Photo by Adam Schwery
With more students having iPads on campus, the opportunity for distraction would seem to be higher than ever, but some faculty members at Briar Cliff say distractions are not anything new.
“This debate is not new,” says Julius Fleschner, the reference and instruction librarian. “The distraction has been there for about the last decade in higher education, but it’s just that the technology is smaller.”
Fleschner, who is teaching a freshmen college survival skills class, says it depends on the students and the professors to work together. He says students need to meet halfway with focusing and professors can work on making the lessons a little more engaging.
“There is not one simple silver bullet,” says Fleschner. “I think if both sides made progress and could meet somewhere in the middle, it would make for a perfect moment.”
Fleschner says it’s coming to a day and age where everyone is almost expected to be connected at all times and people are starting to realize that with the iPads.
“I think that 99 percent of the faculty are wanting to use this in a personal way but they fear that their students will be on Facebook and Twitter during class,” says Fleschner.
Jenna Soleo-Shanks, a professor in the theatre department, says she tried to use the iPads everyday but it turned out to be rather difficult to do.
“I think that I needed a year to become more fluent in the technology,” says Soleo-Shanks.
She says that people think about the younger generation as “digital natives” but just because you are born somewhere does not mean you are fluent.
“I felt that the students would be able to open up their iPads and understand everything I was telling them,” says Soleo-Shanks, “I think my expectations were too high last year and tried to use it way too often.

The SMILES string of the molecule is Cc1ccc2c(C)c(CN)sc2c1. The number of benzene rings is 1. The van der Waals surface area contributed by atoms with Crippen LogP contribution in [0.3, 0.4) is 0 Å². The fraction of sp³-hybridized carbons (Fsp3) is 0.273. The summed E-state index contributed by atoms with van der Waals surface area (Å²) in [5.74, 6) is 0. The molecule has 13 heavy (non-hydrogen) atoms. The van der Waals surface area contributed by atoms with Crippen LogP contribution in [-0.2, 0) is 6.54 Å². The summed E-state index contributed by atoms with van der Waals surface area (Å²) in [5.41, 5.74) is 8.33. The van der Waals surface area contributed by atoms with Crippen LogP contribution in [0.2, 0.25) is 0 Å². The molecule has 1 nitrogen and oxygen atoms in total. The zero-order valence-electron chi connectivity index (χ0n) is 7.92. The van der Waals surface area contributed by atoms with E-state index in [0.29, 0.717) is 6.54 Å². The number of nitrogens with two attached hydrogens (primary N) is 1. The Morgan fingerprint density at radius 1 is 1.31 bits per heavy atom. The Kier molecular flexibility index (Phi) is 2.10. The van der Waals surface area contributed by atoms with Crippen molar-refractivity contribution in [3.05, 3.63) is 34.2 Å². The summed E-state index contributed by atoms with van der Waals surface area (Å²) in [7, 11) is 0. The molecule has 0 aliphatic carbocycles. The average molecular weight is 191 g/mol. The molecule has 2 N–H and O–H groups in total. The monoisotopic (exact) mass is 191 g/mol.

“I think now it is up to people to know digital etiquette and understand they should not be playing games while a professor is talking.”
Soleo-Shanks says she has gotten better control and became savvier this year in the classroom in regards to using the iPads. This includes calling people out during class if they are using their iPads that do not deal with class.
“The technology is not causing new problems it just highlights ones,” says Soleo-Shanks. “As far as having it in the classroom BCU should have more experts to help out.”
Mark Gierach, director of educational technologies, joined BCU this year to help with some of the needs with the iPads and how students and faculty can use technology in an efficient way in the classrooms.
“The tablet in general can be a wonderful tool,” says Gierach, “but right now we need to focus on how we can use it to help the curriculum rather than hurt it.”
Gierach says Briar Cliff is working towards a unified and consistent classroom.
“Students should be able to walk into a classroom and know what apps they will be using,” says Gierach, “vice versa with the professors knowing the students know how the apps run.”
Since classrooms have become more technologically oriented, it would seem hard for students not to embrace it.
“Students are starting to see the iPads as an expectation, “says Fleschner, “knowing so much information is at their fingertips, and this is the progress we are loving to see.”
Posted inSubmitted by braunschweigc on Thu, 11/29/2012 - 22:09